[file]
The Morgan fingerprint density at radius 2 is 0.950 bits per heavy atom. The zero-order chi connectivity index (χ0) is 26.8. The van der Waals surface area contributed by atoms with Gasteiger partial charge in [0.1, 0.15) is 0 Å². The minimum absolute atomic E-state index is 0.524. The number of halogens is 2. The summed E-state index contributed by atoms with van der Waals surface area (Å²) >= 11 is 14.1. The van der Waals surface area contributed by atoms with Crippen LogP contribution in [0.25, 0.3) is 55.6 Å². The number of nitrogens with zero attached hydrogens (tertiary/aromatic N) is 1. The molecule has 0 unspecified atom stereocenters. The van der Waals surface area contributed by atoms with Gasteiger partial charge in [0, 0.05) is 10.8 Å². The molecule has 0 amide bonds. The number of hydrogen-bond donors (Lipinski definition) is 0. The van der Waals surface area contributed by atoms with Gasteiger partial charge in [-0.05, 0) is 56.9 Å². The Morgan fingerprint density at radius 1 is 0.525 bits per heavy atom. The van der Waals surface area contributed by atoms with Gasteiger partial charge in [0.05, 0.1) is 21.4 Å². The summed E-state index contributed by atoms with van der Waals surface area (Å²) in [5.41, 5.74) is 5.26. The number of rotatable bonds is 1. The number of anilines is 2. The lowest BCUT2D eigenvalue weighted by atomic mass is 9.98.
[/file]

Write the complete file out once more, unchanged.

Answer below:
The Morgan fingerprint density at radius 2 is 0.950 bits per heavy atom. The zero-order chi connectivity index (χ0) is 26.8. The van der Waals surface area contributed by atoms with Gasteiger partial charge in [0.1, 0.15) is 0 Å². The minimum absolute atomic E-state index is 0.524. The number of halogens is 2. The summed E-state index contributed by atoms with van der Waals surface area (Å²) >= 11 is 14.1. The van der Waals surface area contributed by atoms with Crippen LogP contribution in [0.25, 0.3) is 55.6 Å². The number of nitrogens with zero attached hydrogens (tertiary/aromatic N) is 1. The molecule has 0 unspecified atom stereocenters. The van der Waals surface area contributed by atoms with Gasteiger partial charge in [0, 0.05) is 10.8 Å². The molecule has 0 amide bonds. The number of hydrogen-bond donors (Lipinski definition) is 0. The van der Waals surface area contributed by atoms with Gasteiger partial charge in [-0.05, 0) is 56.9 Å². The Morgan fingerprint density at radius 1 is 0.525 bits per heavy atom. The van der Waals surface area contributed by atoms with Gasteiger partial charge in [0.05, 0.1) is 21.4 Å². The summed E-state index contributed by atoms with van der Waals surface area (Å²) in [5.41, 5.74) is 5.26. The number of rotatable bonds is 1. The number of anilines is 2. The lowest BCUT2D eigenvalue weighted by atomic mass is 9.98.